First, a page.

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Rider spotlight: Doug Field

Meet ESR Hometown Challenge Champion, Doug Field. 

Five years ago, Doug Field felt off, like he wasn’t quite himself. He found himself getting dizzy, disoriented and confused about everyday details. He couldn’t remember how to get to a restaurant he frequented in Manhattan or how navigate his way through an airport without the help of his daughter. Something wasn’t right.

Doug’s suspicions were confirmed during a visit to his optometrist. His optic nerve was badly inflamed, and he was quickly referred to an ophthalmologist and a neurologist. Tests later revealed that Doug had metastases on his brain from cancer that spread from his lungs. He had never smoked. Since that time, Doug has worked closely with oncologists and neurologists to remove the metastases around his brain and prevent the cancer from worsening.

Rising above

 

Today, Doug’s mind is clearer and more focused than before. He undergoes immunotherapy and receives infusions every three weeks, but he’s persevering and continuing to push back against his diagnosis. In fact, Doug will soon be graduating with his Master of Business Administration degree and riding in the weeklong Empire State Ride alongside fellow survivors and thrivers. 

“I feel good, and I’m grateful,” Doug says. “Now, my story is that I’m riding to help fund research to fight, have an impact and enable more people to be eligible for treatment across a range of cancers.”

Doug's 500+ Mile Hometown Challenge

In 2020, Doug completed the Empire State Ride 500+ Mile Hometown Challenge and raised approximately $10,000 in the fight to end cancer. He says that participating in events like Empire State Ride Long Island is a great way to raise funds to drive the research that helps people like him navigate their cancer diagnosis.

“I’m a direct result of research efforts,” Doug says, “My oncologist says that when she finished her oncology fellowship, the rubric showed three boxes for patients with lung cancer, meaning you had three choices [for treatment]. Now she says that it’s an entire spreadsheet of different combinations, drugs and therapies.”

Physically, Doug feels better than ever despite his condition. When the idea of cycling first came up in a conversation with a friend, Doug couldn’t imagine riding the distances he currently does. Now, he rides on the weekends with a group of cyclists and can easily cover 50 or more miles on his own. That all started from a simple desire to do something to further cancer research for future generations.

Whether you’re a novice rider or riding is part of your weekly routine, participating in the Empire State Ride Long Island is the perfect way to raise funds and work toward more clinical treatment options.

Don’t miss out — register today!

Volunteer feature: Meet Ken

Meet Ken Flynn

Meet Dax, Ken’s four-legged road warrior

It’s a tall ask for someone to take a full week off work to join the Empire State Ride team on the road, but 46-year-old Ken Flynn doesn’t mind one bit. For him, it’s a family affair. His wife, Amy, tackles ESR as a road warrior, and Ken follows her from stop to stop with their golden retriever, Dax (above). They bring their camper, and Ken helps the ESR team while his wife is riding.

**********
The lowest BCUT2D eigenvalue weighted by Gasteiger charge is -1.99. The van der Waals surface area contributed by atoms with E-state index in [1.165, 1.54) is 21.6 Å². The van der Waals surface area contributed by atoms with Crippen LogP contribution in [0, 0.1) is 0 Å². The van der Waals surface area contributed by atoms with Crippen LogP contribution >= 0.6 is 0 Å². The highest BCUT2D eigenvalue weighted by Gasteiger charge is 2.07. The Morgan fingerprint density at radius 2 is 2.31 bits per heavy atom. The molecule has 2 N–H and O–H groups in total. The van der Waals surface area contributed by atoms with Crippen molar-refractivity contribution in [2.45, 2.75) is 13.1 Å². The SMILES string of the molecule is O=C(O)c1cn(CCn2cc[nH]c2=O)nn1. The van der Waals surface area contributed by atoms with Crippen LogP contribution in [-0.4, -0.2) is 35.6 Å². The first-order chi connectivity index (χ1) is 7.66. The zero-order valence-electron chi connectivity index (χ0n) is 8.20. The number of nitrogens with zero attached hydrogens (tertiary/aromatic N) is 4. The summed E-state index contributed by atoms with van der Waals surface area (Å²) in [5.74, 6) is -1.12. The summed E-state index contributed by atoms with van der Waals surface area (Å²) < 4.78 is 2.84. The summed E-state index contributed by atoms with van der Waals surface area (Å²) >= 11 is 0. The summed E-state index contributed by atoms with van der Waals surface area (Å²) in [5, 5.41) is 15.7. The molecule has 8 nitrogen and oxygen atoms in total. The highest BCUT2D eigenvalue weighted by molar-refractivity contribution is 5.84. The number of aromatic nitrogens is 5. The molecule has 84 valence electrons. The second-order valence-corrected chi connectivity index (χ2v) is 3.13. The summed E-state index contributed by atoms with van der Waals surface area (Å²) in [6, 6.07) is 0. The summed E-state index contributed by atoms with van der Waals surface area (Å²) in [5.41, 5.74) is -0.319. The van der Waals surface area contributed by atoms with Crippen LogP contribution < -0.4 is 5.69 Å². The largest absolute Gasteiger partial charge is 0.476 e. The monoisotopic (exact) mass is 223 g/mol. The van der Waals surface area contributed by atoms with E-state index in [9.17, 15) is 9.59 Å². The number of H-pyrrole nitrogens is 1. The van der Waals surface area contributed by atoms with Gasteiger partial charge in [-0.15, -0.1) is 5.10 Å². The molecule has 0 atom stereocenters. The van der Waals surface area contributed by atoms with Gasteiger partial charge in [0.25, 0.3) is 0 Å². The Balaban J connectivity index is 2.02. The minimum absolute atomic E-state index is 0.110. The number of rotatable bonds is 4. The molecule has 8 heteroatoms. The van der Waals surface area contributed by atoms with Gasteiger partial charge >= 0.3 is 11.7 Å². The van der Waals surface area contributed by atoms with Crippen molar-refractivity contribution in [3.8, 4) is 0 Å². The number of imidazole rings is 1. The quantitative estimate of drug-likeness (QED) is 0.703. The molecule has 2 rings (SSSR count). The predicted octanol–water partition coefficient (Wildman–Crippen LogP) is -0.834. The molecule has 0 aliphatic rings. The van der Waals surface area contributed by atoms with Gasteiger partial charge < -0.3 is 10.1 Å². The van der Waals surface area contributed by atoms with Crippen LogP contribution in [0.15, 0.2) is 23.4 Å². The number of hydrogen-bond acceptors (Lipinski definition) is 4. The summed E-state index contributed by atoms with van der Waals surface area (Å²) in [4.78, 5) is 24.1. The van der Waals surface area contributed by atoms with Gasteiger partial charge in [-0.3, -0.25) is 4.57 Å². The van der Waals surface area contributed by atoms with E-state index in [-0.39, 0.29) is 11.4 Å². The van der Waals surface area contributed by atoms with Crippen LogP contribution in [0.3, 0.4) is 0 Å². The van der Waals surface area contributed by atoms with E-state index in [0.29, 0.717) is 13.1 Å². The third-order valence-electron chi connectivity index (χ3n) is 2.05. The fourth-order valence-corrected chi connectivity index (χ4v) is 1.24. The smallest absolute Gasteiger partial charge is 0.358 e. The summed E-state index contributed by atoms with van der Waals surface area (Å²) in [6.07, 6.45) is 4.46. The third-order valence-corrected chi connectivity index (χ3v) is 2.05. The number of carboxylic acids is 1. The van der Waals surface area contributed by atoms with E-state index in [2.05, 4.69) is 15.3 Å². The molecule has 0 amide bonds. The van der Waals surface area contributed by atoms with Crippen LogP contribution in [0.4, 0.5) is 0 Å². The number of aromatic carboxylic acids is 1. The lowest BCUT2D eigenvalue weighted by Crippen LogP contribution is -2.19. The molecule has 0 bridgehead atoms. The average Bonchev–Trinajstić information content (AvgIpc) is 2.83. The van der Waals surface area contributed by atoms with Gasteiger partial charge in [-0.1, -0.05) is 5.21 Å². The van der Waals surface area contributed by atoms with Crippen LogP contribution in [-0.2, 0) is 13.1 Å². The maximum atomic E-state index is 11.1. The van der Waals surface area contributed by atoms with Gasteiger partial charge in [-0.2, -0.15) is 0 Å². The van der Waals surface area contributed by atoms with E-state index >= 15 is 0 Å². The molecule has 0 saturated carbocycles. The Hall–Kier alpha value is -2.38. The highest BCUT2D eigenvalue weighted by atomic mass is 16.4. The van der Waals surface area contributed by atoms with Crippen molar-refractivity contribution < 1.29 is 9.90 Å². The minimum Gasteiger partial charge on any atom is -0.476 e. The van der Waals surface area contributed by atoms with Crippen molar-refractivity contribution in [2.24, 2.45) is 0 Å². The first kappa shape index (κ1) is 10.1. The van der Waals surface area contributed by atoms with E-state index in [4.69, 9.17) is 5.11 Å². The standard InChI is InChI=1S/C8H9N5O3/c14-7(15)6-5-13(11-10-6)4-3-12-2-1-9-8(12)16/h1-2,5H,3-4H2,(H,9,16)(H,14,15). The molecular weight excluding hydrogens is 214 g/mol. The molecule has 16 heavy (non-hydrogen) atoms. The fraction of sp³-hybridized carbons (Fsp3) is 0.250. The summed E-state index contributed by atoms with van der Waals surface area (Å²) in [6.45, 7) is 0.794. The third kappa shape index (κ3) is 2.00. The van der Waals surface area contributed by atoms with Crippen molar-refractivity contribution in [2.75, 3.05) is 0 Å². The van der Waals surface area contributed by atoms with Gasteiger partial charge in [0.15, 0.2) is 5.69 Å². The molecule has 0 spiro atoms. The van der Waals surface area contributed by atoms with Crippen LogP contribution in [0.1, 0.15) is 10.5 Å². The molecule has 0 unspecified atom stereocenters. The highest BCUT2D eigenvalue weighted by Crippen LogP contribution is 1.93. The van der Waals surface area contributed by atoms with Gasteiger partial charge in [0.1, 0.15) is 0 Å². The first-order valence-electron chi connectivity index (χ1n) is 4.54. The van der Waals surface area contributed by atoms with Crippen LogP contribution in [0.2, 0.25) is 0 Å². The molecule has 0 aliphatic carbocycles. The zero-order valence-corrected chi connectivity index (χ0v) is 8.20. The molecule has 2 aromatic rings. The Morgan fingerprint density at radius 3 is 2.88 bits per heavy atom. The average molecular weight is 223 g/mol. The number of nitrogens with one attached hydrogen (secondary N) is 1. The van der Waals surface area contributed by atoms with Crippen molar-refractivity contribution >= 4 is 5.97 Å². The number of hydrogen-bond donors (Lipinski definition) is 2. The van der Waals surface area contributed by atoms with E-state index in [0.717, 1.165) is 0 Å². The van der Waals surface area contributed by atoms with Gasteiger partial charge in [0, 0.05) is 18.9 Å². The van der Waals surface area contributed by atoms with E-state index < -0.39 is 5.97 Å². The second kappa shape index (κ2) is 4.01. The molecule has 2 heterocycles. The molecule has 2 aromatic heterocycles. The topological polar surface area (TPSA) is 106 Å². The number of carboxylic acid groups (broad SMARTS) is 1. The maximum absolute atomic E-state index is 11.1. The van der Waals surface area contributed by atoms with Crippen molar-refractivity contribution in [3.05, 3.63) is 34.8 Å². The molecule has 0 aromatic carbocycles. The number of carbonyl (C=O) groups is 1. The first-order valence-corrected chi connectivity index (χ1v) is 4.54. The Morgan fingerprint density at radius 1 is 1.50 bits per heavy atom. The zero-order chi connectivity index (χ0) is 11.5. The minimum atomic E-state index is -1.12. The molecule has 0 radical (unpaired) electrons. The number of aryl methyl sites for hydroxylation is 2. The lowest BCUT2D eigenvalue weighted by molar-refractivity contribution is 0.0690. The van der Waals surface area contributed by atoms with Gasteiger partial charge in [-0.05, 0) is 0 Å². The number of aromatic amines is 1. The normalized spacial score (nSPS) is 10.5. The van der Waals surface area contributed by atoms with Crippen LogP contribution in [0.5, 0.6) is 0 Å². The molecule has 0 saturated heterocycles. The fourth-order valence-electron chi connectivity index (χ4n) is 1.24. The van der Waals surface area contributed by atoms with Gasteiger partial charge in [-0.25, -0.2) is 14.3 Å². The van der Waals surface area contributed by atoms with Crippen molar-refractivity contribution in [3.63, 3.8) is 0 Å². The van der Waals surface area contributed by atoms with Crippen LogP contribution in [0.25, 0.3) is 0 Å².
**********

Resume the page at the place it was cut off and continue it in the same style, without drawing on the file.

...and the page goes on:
We sat down (virtually!) with Ken to hear his reasons for getting involved.

Q&A

Why do you volunteer for Empire State Ride?

I volunteer to be a supportive partner for my wife on a quest that means so much to her.

How did you get started with Empire State Ride?

My best friend knows Terry Bourgeois and told my wife and me about the ride. My wife and friend, Ben, planned to do the ride together in 2020; Ben’s wife and I planned to volunteer for the week while they were on the road. Ben, unfortunately, had to back out, but my wife was committed. 

She rides for her mother and her aunts who battled various forms of cancer. She lost her one aunt to pancreatic cancer.

What do your accommodations look like for the week?

I pull along our camper for a comfortable bed and air-conditioning at night. I even purchased a new truck to make it easier to tow my RV.

Why did you decide to come back again this year?

My wife and I both said this was going to be a one and done thing. That idea lasted about two days. It has turned into so much more than just volunteering for a week on the road. We have made incredible new friends and heard amazing stories that keep us coming back to help. The riders are truly amazing!

What’s one memory you have from being on the road?

The Regulators (left) are a team that came together last year that generally brings up the rear of the pack, coming in late almost every day. This team stayed at the back and helped so many who were struggling. Because of them, every one of these struggling riders was able to overcome and conquer the road. Seeing this is another reason why I have to come back for more.

What are you most looking forward about this year’s event?

Last year, I met so many great people, many of whom were survivors or currently battling cancer. The stories, emotions, people, food and overall cause is what makes it easy to return as a volunteer again in 2022.

Any last thoughts?

Nothing was going to stop me from volunteering for such an important cause. All I had to do was put in for vacation time.

 

Luckily, you don’t have to put in for vacation time to get involved as a volunteer for Empire State Ride. Volunteers are needed daily on the route, and you can sign up for a shift that fits your life. Learn more and sign up below.

Join Ken at this year’s Empire State Ride. 

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